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    ABSTRACT: The number of oocytes recovered from Bos taurus indicus females subjected to ovum pick-up averaged two to four times greater compared to Bos taurus taurus females. The objective of the present study was to test the hypothesis that this difference in oocyte yield was due to more preantral follicles in the ovaries of Bos indicus females. Ovaries (n = 64) from Nelore (Bos indicus) fetuses (n = 10), heifers (n = 12), and cows (n = 10), and Aberdeen Angus (Bos taurus) fetuses (n = 10), heifers (n = 12), and cows (n = 10) were cut longitudinally into halves, fixed, and processed for histological evaluation. The number of preantral follicles was estimated by counting them in each histological section, using the oocyte nucleus as a marker and employing a correction factor. The average number of preantral follicles in the ovaries of Bos indicus vs Bos taurus was (mean ± SD) 143,929 ± 64,028 vs 285,155 ± 325,195 for fetuses, 76,851 ± 78,605 vs 109,673 ± 86,078 for heifers, and 39,438 ± 31,017 vs 89,577 ± 86,315 for cows (P > 0.05). The number of preantral follicles varied greatly among individual animals within the same category, as well as between breeds. In conclusion, we inferred that the higher oocyte yield from Bos indicus females was not due to a greater ovarian reserve of preantral follicles. Therefore, mechanisms controlling follicle development after the preantral stage likely accounted for differences between Bos indicus and Bos taurus females in number of oocytes retrieved at ovum pick-up.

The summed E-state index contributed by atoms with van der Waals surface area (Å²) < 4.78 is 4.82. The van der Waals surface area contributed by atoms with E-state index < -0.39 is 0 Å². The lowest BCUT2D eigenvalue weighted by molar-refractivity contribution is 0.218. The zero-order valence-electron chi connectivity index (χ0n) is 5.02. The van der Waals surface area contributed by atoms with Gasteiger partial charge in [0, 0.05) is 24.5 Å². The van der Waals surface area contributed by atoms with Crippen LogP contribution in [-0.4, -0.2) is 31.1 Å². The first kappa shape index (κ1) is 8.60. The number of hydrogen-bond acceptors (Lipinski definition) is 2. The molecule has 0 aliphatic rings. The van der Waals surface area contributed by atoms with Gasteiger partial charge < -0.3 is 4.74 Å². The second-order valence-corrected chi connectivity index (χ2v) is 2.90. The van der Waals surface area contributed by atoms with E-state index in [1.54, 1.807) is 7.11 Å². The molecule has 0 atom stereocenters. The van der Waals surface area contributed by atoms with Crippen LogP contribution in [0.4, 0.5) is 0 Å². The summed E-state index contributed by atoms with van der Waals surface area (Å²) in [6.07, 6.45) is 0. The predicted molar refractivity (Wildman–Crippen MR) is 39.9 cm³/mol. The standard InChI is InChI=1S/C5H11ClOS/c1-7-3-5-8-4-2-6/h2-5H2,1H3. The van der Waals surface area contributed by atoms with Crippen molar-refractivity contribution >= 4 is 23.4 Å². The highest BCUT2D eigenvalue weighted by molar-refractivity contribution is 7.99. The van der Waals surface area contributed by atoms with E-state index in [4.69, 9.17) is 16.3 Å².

Theriogenology 06/2011; 76(6):1051-7. · 2.08 Impact Factor